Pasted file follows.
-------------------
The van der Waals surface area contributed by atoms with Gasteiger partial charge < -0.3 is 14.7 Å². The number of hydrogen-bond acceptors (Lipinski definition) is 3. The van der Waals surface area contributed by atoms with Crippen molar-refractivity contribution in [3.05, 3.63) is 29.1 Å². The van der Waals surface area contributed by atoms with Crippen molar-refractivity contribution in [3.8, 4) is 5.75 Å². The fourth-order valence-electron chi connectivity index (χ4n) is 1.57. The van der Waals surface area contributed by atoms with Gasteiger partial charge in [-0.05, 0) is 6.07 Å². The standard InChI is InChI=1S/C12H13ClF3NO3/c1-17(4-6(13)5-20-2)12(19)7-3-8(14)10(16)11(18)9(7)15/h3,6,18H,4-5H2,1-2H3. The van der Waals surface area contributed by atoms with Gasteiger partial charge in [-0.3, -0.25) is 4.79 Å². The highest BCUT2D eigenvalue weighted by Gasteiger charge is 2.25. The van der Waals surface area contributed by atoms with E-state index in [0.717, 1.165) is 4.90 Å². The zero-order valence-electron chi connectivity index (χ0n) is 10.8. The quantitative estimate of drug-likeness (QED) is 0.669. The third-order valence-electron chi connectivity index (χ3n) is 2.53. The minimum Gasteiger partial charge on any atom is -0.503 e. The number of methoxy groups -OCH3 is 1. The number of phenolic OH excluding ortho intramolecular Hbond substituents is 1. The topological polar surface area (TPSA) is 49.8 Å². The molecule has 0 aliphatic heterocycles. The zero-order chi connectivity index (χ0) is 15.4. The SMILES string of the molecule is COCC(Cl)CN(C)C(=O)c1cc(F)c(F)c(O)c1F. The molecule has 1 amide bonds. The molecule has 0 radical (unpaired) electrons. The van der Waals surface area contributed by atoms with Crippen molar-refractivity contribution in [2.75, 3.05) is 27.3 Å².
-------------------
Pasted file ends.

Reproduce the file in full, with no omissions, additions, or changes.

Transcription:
The van der Waals surface area contributed by atoms with Gasteiger partial charge < -0.3 is 14.7 Å². The number of hydrogen-bond acceptors (Lipinski definition) is 3. The van der Waals surface area contributed by atoms with Crippen molar-refractivity contribution in [3.05, 3.63) is 29.1 Å². The van der Waals surface area contributed by atoms with Crippen molar-refractivity contribution in [3.8, 4) is 5.75 Å². The fourth-order valence-electron chi connectivity index (χ4n) is 1.57. The van der Waals surface area contributed by atoms with Gasteiger partial charge in [-0.05, 0) is 6.07 Å². The standard InChI is InChI=1S/C12H13ClF3NO3/c1-17(4-6(13)5-20-2)12(19)7-3-8(14)10(16)11(18)9(7)15/h3,6,18H,4-5H2,1-2H3. The van der Waals surface area contributed by atoms with Gasteiger partial charge in [-0.3, -0.25) is 4.79 Å². The highest BCUT2D eigenvalue weighted by Gasteiger charge is 2.25. The van der Waals surface area contributed by atoms with E-state index in [0.717, 1.165) is 4.90 Å². The zero-order valence-electron chi connectivity index (χ0n) is 10.8. The quantitative estimate of drug-likeness (QED) is 0.669. The third-order valence-electron chi connectivity index (χ3n) is 2.53. The minimum Gasteiger partial charge on any atom is -0.503 e. The number of methoxy groups -OCH3 is 1. The number of phenolic OH excluding ortho intramolecular Hbond substituents is 1. The topological polar surface area (TPSA) is 49.8 Å². The molecule has 0 aliphatic heterocycles. The zero-order chi connectivity index (χ0) is 15.4. The SMILES string of the molecule is COCC(Cl)CN(C)C(=O)c1cc(F)c(F)c(O)c1F. The molecule has 1 amide bonds. The molecule has 0 radical (unpaired) electrons. The van der Waals surface area contributed by atoms with Crippen molar-refractivity contribution in [2.75, 3.05) is 27.3 Å².